KD: Well, he'd never call himself a producer. He thinks producers are people who work at record companies, A&R people who want more tambourine in the mix. It's like... (laughs) Albini's not a producer, he records. Y'know, I read something he wrote... did you know he did his major in Journalism?
Yeah, he wrote that famous essay didn't he...
KD: ... about getting fucked over by the record company?
Photos: Chris Glass
That's the one.
KD: He did another one that's really good too. It was written during the ‘90s, and he wrote - and maybe you can find it online somewhere? - about how he sees his job in the studio. (This one? – Ed) He said that when a group of people get together to make music in a room, and he's there to record them, his job is just to capture the interaction between those musicians, those moments they're playing together in that room. He doesn't consider his job to be writing a middle eight, or rearranging their songs.
That's a pretty old-school perspective now, given the rise of these so-called 'super producers' who help shape the way bands sound...
KD: Exactly. That's why I was laughing when we started talking about it. The ideal of a producer is extremely old-school. It's like, the ‘60s... The Monkees, (American sitcom) The Partridge Family and shit. That's when the producers were the brainy ones and the hit-makers were just the chumps! Except, back then the producers could read sheet music. These days, they're the quickest people on the space bar. But going back to what Albini said, I find it really interesting. Whether I agree with it or not... I mean, I like all sorts of weird noises, and studio recordings that nobody played on or could ever reproduce. It got me thinking... do I have a manifesto? I don't know, but, like, if you were in a band... are you in a band?
No, I'm not in a band...
KD: Okay. If you were in a band, would it matter whether you and your friends could actually play any song live? Or, would you rather put 20 minutes of really good music together that a DJ could play in a club and make people dance?
If I was in a band, I think I'd probably prefer the first one. It'd be nice to be able to play live whatever we'd recorded. On the subject of studio trickery, you've stated that Mountain Battles contains more overdubs than other Breeders albums...
KD: You know what happened? Somebody asked me about the difference between this album and the last album and I tried really, really hard to answer. And my answer was “I think this album has more overdubs”. Now Kelley's mad at me because she thinks everybody's going to go say,_ “Oh, that's the overdub record”. It's not! I tried to answer the question, and I do think this one has more overdubs... but I've worked on albums that have a lot more overdubs. It might only have two more than _Title TK. I don't know, I haven't counted them. Y'know, in the ‘90s Pro Tools burnt through studios quicker than crack cocaine in New York City. At the time, I knew I was extremely reactionary when I went to Albini to do Title TK. It was, like, “Okay, now we're in a room, let's play. Okay, now let's record”. I'm not so reactionary now.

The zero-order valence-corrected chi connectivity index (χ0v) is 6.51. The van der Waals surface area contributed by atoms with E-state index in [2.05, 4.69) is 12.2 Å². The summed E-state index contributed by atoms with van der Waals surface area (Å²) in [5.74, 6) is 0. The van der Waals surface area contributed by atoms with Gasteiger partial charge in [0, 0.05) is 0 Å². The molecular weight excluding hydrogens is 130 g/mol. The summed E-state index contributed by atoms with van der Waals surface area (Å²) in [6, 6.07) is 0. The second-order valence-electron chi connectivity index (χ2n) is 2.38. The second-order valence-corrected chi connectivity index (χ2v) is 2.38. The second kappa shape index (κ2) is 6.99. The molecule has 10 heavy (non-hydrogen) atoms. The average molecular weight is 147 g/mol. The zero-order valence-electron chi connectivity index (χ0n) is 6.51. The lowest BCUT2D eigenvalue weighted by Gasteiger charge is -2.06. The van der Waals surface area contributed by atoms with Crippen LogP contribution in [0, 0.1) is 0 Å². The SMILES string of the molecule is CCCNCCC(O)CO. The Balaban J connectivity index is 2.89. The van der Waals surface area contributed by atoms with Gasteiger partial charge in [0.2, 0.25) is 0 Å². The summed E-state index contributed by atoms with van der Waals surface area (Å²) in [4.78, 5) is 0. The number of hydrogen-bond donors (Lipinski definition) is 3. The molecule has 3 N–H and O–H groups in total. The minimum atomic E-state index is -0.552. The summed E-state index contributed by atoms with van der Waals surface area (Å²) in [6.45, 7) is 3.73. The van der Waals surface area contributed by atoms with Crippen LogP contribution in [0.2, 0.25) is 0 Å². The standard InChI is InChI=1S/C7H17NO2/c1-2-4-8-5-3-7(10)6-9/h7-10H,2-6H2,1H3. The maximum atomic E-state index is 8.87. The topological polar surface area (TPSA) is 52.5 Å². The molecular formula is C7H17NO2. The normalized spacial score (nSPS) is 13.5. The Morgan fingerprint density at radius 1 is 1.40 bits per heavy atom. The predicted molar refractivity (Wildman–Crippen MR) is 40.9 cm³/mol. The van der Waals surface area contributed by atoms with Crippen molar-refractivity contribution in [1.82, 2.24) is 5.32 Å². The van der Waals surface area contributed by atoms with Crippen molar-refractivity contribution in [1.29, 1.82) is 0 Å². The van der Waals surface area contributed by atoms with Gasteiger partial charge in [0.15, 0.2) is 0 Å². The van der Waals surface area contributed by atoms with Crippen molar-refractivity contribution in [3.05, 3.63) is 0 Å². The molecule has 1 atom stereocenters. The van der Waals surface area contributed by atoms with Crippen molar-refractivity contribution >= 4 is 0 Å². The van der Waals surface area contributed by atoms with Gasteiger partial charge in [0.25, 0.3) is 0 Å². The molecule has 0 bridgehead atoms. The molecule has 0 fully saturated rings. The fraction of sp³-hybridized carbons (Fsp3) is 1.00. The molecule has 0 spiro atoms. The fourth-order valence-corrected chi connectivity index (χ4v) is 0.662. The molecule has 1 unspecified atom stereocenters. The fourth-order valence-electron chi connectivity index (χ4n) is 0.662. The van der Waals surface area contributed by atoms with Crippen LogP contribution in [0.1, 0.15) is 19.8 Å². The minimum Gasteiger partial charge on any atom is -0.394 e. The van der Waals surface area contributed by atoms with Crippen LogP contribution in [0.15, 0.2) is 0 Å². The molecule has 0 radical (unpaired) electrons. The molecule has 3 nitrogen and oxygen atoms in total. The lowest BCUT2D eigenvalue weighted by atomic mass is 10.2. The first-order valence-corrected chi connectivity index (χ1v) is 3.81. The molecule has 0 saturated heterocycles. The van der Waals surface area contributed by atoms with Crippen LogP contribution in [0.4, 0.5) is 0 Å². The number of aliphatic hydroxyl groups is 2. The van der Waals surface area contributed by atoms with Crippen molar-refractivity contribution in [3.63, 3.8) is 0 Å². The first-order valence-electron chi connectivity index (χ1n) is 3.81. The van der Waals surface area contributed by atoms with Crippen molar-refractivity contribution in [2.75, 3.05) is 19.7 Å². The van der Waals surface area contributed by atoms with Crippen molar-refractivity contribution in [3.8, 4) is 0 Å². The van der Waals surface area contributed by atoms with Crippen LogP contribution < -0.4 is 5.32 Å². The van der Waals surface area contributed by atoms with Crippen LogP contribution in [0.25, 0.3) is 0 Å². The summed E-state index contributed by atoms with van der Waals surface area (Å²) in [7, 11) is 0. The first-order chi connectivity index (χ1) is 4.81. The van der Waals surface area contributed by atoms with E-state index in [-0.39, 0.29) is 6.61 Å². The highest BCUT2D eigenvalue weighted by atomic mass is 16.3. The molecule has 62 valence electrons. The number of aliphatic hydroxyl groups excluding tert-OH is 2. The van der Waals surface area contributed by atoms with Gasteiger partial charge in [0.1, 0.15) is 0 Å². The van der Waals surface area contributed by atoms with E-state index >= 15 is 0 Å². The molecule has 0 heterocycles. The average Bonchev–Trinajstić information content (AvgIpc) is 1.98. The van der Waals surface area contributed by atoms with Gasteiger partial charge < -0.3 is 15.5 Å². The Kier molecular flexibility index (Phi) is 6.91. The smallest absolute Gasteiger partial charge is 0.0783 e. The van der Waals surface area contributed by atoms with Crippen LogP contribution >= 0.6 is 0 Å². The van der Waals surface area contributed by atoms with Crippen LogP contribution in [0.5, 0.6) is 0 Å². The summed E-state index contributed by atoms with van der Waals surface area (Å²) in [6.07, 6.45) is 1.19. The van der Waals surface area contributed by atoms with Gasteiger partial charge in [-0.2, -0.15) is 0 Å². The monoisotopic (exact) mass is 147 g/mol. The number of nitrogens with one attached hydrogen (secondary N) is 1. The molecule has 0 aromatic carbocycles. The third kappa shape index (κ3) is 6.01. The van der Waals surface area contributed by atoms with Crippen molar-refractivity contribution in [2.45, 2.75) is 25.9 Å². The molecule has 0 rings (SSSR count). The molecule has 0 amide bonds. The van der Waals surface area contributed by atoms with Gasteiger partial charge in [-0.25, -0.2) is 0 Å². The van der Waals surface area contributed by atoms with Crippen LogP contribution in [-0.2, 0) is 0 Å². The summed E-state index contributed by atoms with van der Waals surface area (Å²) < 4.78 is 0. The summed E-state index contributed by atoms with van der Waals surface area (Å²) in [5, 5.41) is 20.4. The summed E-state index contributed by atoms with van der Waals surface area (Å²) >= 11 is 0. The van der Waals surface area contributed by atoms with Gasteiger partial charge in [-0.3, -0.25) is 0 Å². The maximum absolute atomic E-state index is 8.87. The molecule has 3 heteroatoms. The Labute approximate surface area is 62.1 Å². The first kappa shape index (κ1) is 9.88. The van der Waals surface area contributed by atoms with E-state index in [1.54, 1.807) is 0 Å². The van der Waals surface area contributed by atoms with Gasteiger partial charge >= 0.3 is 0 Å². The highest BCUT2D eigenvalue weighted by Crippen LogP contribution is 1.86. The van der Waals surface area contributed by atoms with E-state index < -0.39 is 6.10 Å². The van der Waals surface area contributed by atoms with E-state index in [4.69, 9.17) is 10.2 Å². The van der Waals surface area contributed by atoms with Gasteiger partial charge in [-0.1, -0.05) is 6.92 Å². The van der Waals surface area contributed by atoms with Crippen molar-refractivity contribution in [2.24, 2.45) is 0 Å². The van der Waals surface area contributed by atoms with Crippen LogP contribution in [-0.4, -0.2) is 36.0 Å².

(PR's voice telling us we've got five minutes left)
Okay, last few questions. You're coming over to the UK in April to tour the new record. Looking forward to it?
KD: Yeah. We're coming over next Wednesday, I think, and playing in lots of places.
It seems like it. You're even playing in Sheffield, which is where I'm from.
KD: Really? What's the weather like over there at the moment? What should I be bringing?
It's actually been really sunny today... and yesterday. But that could change in an instant so I'd bring some warm clothes just in case. Would you say you enjoy life on the road?
KD: I live in Dayton, Ohio... I think it's that the grass is always greener. If I've been in the States for a while I can't wait to start touring, but if I go then after a week I'm like, “Oh, Dayton....” I miss it. Have you been to the States before?
No, I've not. I'd definitely like to though. I imagine it's quite different to Sheffield.
KD: Yes. Yes, it is. Where have you been?
Australia, that was fun. Iceland... In Europe, Spain, France, Italy, Holland, Norway... anyway, I think we've only got time for one more question. So here goes: you've played in bands for over 20 years now, what advice would an older, wiser Kim Deal give to her younger self?
KD: Don't drink yourself to death. That's an Allen Ginsberg quote... and it's the only advice I'd give her.
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Mountain Battles is released by 4AD on April 7, and the band are on tour in the UK from that very date:
7 Dublin, Vicar Street
8 Glasgow, ABC
9 Leeds, Metropolitan University
*10* Nottingham, Trent University
*12* Sheffield, Leadmill
*13* Birmingham, Academy 2
*14* Manchester, Academy 2
*16* London, Koko
Further information and music can be found on MySpace.